Giordano’s has served wine and beer since Day One, but they’ve had a full liquor license only since the 196Os. “We have no bar room,” admits Buster, “not even a sit-down bar, just a service bar. “It’s to accommodate our diners, really. If a bunch of guys come in here looking for drinks only, I tell them, ‘There’s a real bar room next door, The Ritz.’ Our house wines ($5.5O) are Beringer White Zin and Stone Cellars (chardonnay, merlot), Gabbiano Chianti DOCG and Pinot Grigio. On draft it’s Stella Artois, Sam Adams, Sam Summer, Sierra Nevada; in bottle Michelob Ultra, Bud, Bud Lite, Corona, and others.
Leanne, who tends bar off-season too, creates bar drinks ($6.99) with names of Vineyard locales. Cottage City Cosmopolitan (Absolut Citron, Cointreau, fresh lime, splash of cranberry); Sterling Sour Apple (Citron, Apple Pukka); Pawnee House Pink Lemonade (Citron, Triple Sec, cranberry, splash of sour); Grand Illumination (Stoli Raz, peach schnapps, cranberry, pineapple juice); Nor’easter (Malibu Rum, Blue Curaçao, pineapple). Absolut Bloody Marys and Mimosas are $3.99 with lunch.
The Giordanos aim to keep the family working together. Buster says, “I’ll slow down, so will Richard. We’ve brought it to a second level. At this point, we’re satisfied. As my father liked to say, ‘You can always find a Giordano in the kitchen.’ Our cousins work here during college, but usually move on. I got a picture of my grandchildren washing dishes, so that’ll be the fifth generation. I’m 66, he’s 59, so we’re handing the reins over to all the kids.”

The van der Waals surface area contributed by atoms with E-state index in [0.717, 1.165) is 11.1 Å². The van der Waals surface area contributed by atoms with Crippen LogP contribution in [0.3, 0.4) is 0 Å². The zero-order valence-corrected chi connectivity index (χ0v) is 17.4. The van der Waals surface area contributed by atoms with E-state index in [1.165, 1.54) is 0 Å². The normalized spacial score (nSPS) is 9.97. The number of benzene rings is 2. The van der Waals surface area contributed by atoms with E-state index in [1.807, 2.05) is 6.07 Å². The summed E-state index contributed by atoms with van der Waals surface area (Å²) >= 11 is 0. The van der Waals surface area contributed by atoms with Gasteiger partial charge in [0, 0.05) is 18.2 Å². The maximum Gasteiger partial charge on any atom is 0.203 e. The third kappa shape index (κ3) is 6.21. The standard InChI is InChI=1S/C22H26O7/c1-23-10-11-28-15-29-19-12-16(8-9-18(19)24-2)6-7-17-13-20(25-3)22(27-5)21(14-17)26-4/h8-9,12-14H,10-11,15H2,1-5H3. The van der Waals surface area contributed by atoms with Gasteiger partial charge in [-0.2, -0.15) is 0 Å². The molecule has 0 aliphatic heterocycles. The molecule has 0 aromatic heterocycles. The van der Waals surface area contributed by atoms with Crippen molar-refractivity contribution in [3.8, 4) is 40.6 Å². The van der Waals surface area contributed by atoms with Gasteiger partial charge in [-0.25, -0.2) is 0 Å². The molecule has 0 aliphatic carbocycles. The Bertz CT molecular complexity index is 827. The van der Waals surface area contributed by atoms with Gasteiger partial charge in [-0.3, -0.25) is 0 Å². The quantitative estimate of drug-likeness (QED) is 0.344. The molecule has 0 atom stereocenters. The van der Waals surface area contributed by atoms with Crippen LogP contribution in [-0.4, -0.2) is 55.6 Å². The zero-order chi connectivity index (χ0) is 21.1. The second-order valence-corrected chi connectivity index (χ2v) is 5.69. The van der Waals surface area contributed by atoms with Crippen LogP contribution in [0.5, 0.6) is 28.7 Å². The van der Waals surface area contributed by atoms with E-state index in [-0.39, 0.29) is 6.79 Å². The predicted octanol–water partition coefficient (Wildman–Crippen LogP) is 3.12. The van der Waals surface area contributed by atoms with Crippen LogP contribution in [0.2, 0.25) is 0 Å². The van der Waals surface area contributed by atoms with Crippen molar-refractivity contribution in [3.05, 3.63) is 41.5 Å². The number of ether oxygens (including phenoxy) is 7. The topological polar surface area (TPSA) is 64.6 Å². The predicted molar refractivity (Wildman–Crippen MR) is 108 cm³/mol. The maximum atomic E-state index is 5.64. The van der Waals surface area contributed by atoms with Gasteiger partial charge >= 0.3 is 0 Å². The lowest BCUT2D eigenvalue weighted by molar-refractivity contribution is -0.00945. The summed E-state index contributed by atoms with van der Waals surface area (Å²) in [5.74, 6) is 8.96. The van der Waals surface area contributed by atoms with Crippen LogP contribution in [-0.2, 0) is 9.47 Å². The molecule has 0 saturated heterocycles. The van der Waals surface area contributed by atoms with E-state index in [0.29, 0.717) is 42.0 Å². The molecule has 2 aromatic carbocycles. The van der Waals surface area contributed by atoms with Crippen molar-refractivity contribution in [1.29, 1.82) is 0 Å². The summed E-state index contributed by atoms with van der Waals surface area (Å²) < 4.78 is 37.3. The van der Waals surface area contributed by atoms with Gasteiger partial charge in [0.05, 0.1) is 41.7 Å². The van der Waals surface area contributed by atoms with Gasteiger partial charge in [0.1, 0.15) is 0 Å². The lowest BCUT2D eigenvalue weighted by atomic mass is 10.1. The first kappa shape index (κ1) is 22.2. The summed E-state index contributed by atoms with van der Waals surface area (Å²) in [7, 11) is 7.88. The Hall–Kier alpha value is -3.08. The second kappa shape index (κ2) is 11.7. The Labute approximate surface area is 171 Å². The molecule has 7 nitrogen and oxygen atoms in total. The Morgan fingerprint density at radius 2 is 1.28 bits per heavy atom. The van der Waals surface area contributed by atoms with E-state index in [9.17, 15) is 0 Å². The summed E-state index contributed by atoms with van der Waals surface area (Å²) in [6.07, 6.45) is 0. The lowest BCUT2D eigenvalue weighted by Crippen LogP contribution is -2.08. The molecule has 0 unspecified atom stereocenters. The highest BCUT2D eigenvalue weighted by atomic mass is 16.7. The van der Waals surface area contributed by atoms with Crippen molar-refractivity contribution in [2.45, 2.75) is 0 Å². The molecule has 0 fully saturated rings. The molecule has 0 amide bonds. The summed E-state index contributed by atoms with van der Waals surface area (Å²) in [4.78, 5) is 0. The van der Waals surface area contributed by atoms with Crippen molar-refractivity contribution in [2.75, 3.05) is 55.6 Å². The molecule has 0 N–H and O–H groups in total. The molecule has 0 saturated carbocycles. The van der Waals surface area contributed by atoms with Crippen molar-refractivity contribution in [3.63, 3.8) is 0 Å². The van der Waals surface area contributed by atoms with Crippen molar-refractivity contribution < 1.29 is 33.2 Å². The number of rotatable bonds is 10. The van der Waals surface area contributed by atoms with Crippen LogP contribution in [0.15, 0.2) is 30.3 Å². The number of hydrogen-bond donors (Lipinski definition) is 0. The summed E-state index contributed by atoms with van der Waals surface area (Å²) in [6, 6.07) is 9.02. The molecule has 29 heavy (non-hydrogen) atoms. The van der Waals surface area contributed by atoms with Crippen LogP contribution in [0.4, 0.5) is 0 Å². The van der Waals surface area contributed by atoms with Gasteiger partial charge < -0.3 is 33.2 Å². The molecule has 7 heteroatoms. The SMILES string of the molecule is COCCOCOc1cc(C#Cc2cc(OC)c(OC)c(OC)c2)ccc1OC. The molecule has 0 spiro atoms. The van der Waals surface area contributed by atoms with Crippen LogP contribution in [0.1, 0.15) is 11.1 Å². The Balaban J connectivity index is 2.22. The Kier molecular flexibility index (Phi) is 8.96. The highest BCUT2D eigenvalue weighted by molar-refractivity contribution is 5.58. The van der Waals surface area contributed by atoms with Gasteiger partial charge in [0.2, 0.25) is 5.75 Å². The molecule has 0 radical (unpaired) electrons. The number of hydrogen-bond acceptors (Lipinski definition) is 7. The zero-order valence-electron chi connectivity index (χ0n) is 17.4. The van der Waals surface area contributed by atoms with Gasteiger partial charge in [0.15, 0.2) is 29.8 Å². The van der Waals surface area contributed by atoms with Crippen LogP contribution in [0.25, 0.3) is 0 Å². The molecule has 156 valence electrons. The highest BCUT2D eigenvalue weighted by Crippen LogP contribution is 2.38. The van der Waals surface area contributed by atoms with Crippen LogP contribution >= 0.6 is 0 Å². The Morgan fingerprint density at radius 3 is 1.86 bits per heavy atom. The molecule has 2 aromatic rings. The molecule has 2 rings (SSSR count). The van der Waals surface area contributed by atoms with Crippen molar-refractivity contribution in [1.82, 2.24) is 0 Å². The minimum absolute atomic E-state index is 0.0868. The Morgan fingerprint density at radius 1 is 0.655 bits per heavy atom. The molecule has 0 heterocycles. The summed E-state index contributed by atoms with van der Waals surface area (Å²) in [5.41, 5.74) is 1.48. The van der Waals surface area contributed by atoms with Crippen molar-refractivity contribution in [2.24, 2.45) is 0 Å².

Carl chimes in on the imperative of blood driving the fourth generation: “I enjoy making the best pizza around – that’s most gratifying. Our best seller, given the Portuguese population here, is the Vineyard Special (onion, peppers, mushroom, linguiça, Genoa salami). And we sell a lot of cheese slices! The hardest part of my job is twelve hours a day in the middle of August in front of a 55O° oven. On the business front, I enjoy redefining the logo, creating a brand we can market that’s universal. Right now, it’s the menu cover, but later a full redesign. After October, we go back to America, to life on the mainland. I enjoy snowboarding, going into ski country, visiting winter resorts – as a vacationer.”
The Giordano fiefdom may someday migrate off-island, but probably not far, and nobody seems to be voicing empire aspirations. “We’ve thought about expanding,” muses Carl, “but the great redo down here over the last few years has put it on hold. We constantly brainstorm about possibly expanding. Since we have our captive audience from Connecticut, New York, New Jersey, and Rhode Island all summer long, we’d stay in Massachusetts but make a jump to the mainland.”
Carl’s brother Bill chimes in on the future of clan and brand: “I have kids aged 6, 4 and 2 who I hope will someday get involved. Family is not included in child labor laws, you know; like farmers, families have their own rules. More family members may get involved – we’d like to keep it going, we like consistency. One thing for sure: there won’t be a Gio’s chain up and down the East Coast. What I enjoy about summers on the Vineyard is not the beach! I like coming to work, working with my father and brother. I’m in the kitchen, taking care of sauces and specials. Today’s special is Grilled Salmon Piccata over rice pilaf, with capers, white wine, lemon juice. Everybody does chicken or veal, but we like to spotlight our local seafood – we’ve been dealing with North Coast Seafoods since my grandfather’s day. When it’s hot in the kitchen, I like a Nut-Brown Ale, porter or Newcastle Brown.”